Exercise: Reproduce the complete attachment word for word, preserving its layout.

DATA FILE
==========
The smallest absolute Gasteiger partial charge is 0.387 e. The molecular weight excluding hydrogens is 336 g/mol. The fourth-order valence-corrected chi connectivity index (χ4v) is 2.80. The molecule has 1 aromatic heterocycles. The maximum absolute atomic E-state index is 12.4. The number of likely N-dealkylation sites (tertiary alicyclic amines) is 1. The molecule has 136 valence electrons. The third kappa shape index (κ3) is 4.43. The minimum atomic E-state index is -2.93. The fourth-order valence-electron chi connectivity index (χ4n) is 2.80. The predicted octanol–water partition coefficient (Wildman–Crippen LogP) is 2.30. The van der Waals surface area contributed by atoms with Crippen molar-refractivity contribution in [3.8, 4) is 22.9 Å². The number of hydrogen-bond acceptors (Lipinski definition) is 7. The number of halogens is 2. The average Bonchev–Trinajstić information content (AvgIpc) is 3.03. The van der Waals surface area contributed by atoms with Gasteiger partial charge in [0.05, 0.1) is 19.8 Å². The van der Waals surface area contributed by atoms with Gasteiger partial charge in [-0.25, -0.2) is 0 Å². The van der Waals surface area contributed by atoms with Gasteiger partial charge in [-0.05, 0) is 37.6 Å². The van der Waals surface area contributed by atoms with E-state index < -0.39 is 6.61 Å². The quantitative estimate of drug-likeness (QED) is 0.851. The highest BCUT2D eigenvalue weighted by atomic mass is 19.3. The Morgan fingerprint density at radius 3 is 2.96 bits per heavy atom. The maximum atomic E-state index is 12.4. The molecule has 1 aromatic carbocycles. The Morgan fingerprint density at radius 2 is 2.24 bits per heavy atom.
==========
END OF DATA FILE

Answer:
The smallest absolute Gasteiger partial charge is 0.387 e. The molecular weight excluding hydrogens is 336 g/mol. The fourth-order valence-corrected chi connectivity index (χ4v) is 2.80. The molecule has 1 aromatic heterocycles. The maximum absolute atomic E-state index is 12.4. The number of likely N-dealkylation sites (tertiary alicyclic amines) is 1. The molecule has 136 valence electrons. The third kappa shape index (κ3) is 4.43. The minimum atomic E-state index is -2.93. The fourth-order valence-electron chi connectivity index (χ4n) is 2.80. The predicted octanol–water partition coefficient (Wildman–Crippen LogP) is 2.30. The van der Waals surface area contributed by atoms with Crippen molar-refractivity contribution in [3.8, 4) is 22.9 Å². The number of hydrogen-bond acceptors (Lipinski definition) is 7. The number of halogens is 2. The average Bonchev–Trinajstić information content (AvgIpc) is 3.03. The van der Waals surface area contributed by atoms with Gasteiger partial charge in [0.05, 0.1) is 19.8 Å². The van der Waals surface area contributed by atoms with Gasteiger partial charge in [-0.25, -0.2) is 0 Å². The van der Waals surface area contributed by atoms with Gasteiger partial charge in [-0.05, 0) is 37.6 Å². The van der Waals surface area contributed by atoms with E-state index < -0.39 is 6.61 Å². The quantitative estimate of drug-likeness (QED) is 0.851. The highest BCUT2D eigenvalue weighted by atomic mass is 19.3. The Morgan fingerprint density at radius 3 is 2.96 bits per heavy atom. The maximum atomic E-state index is 12.4. The molecule has 1 aromatic carbocycles. The Morgan fingerprint density at radius 2 is 2.24 bits per heavy atom.